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Xorg or Wayland? Confirm Your Session Using XorWayland

Xorg or Wayland? Confirm Your Session Using XorWayland
Written by Martins D. Okoi

Wayland has been the default session choice for the Gnome Shell ever since the release of Fedora GNU/Linux last year November, and it has been working great so far.

In fact, the Gnome shell seems to even work better with Wayland than Xorg – but every now and then I come across an app or two that will run only on a Xorg session e.g. TeamViewer and Brightness Controller.

So I’ve decided to introduce to you a nifty tool that’ll save you the stress of wondering whether you’re running Xorg or Wayland – it is XorWayland.

XorWayland is a simple GNOME Shell extension that displays an X or W icon in the system tray depending on whether you’re running a Xorg or Wayland session.

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Check out how it looks like below:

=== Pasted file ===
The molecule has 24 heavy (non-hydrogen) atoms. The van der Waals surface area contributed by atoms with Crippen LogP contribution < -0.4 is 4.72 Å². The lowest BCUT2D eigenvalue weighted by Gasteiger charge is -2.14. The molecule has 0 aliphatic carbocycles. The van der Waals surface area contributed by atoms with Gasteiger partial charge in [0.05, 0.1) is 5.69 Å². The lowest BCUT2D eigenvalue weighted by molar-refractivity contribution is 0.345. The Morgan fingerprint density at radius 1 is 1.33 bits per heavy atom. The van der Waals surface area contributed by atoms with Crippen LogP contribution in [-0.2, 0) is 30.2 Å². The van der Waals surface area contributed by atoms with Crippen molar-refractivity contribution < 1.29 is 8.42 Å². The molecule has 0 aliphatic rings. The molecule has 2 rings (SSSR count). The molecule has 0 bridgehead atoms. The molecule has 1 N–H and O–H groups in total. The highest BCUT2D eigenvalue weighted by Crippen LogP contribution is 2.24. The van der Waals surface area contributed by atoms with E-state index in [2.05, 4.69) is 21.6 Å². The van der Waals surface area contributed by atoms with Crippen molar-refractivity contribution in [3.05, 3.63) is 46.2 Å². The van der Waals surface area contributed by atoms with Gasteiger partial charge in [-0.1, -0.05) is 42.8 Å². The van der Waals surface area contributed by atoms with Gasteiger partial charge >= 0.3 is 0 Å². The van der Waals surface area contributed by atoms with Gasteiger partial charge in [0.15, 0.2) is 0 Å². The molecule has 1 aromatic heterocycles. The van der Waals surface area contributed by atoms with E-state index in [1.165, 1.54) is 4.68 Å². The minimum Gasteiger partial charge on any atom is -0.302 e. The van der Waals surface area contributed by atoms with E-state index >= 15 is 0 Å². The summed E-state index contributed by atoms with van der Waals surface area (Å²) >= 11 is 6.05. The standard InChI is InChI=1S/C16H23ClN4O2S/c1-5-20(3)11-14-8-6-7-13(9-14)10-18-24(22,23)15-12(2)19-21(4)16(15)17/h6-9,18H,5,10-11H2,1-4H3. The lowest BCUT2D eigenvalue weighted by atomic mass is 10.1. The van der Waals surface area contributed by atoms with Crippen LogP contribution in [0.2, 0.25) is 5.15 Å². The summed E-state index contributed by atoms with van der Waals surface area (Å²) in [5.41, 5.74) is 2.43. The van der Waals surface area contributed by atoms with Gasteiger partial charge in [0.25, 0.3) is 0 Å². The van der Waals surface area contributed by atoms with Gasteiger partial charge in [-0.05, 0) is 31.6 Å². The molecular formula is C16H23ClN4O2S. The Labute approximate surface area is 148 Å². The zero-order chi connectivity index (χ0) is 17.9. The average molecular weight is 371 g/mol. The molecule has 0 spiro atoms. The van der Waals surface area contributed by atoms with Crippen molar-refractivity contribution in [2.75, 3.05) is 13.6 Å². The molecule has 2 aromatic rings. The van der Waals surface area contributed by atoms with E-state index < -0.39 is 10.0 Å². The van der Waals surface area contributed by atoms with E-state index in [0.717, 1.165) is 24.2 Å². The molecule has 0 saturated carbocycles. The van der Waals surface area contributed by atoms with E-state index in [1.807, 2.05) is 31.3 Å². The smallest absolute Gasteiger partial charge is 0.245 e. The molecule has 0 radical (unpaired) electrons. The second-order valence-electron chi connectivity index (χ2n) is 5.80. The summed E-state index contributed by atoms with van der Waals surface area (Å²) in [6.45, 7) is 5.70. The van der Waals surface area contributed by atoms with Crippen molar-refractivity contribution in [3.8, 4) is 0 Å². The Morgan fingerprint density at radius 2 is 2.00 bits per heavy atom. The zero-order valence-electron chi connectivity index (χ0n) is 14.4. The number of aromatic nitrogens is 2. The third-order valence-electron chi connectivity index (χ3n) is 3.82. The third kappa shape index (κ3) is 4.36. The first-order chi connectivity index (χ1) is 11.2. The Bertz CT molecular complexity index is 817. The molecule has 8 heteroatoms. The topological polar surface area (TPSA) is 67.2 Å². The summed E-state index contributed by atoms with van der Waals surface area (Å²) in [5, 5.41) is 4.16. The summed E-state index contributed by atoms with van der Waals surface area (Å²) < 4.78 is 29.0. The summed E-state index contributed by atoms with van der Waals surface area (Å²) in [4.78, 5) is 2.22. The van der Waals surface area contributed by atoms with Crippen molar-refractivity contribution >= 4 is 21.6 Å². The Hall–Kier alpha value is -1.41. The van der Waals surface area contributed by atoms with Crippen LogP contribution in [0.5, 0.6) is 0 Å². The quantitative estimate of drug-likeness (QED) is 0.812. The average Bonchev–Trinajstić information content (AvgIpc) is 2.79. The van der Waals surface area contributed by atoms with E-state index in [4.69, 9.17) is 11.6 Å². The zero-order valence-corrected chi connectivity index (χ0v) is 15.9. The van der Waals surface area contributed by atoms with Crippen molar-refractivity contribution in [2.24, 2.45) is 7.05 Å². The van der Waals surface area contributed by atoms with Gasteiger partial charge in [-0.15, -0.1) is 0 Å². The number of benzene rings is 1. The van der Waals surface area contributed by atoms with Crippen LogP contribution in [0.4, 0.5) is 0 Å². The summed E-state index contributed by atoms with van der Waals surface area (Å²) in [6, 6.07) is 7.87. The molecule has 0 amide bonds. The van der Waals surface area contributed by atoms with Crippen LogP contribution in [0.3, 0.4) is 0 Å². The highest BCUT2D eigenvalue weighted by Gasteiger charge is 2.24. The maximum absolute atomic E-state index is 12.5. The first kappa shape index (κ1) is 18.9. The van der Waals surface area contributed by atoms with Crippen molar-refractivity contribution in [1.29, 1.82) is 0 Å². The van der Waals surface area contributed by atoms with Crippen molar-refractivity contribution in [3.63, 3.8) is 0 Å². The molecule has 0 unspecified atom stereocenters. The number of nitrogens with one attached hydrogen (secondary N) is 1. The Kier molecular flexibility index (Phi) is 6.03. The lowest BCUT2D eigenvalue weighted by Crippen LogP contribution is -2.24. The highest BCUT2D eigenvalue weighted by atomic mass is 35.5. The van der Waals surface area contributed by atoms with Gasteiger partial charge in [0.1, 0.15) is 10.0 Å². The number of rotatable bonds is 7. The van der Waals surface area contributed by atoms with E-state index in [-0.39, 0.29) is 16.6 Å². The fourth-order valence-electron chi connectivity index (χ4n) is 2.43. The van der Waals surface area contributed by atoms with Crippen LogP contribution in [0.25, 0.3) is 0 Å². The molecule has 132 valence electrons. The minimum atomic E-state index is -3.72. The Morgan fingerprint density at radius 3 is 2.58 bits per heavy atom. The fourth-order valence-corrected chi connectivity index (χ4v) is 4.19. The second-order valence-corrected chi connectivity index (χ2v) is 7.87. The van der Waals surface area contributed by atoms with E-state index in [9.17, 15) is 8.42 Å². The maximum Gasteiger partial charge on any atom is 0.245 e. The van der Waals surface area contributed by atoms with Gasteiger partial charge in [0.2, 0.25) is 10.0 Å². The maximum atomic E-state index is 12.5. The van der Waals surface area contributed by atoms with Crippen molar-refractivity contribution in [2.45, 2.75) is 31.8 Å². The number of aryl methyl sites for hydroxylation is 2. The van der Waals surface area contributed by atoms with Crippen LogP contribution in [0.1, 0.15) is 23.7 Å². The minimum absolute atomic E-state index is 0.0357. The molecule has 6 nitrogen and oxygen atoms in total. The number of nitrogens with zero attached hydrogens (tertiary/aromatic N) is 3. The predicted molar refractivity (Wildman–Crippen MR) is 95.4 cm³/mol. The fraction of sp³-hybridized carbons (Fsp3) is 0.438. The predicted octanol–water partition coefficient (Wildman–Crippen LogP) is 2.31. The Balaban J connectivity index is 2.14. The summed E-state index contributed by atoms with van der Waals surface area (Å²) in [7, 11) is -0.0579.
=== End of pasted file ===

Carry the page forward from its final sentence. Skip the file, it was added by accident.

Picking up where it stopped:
Wayland Session on XorWayland

Wayland Session

Xorg Session on XorWayland

Xorg Session

The best way to install it at the moment is to get it directly from git via the terminal, which is quite an easy and straight-forward process. Just open a new terminal window and enter the following:

$ git clone https://github.com/pedemonte/gnome-shell-extension-xorwayland.git
$ cd gnome-shell-extension-xorwayland
$ mkdir -p ~/.local/share/gnome-shell/extensions
$ cp -r [email protected] ~/.local/share/gnome-shell/extensions/

If you are running Xorg restart GNOME Shell using (Alt+F2, type r, Enter) and enable the extension via Gnome Tweak Tool.

If Wayland is what you’re running, logout, re-login (because Wayland doesn’t support Gnome Shell restart yet), and then enable the extension via Gnome Tweak Tool.

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According to the developer (who doesn’t quite like JavaScript), this project is his first GNOME Shell extension and so it might be on the buggy side. Feel free to make suggestions and pull requests on its GitHub page.

And thanks to Rick McNamara for pointing out the importance of a tool like this in the comments section of our post on Brightness controller.

We look forward to hearing from you on how you check your Linux session type and don’t forget to share this method among friends and colleagues.

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About the author

Martins D. Okoi

Martins Jr. (Dillivine) Okoi is a graduate of Computer Science with a passion for Linux and the Open Source community. He works as a Web designer & developer, technical writer, and programmer.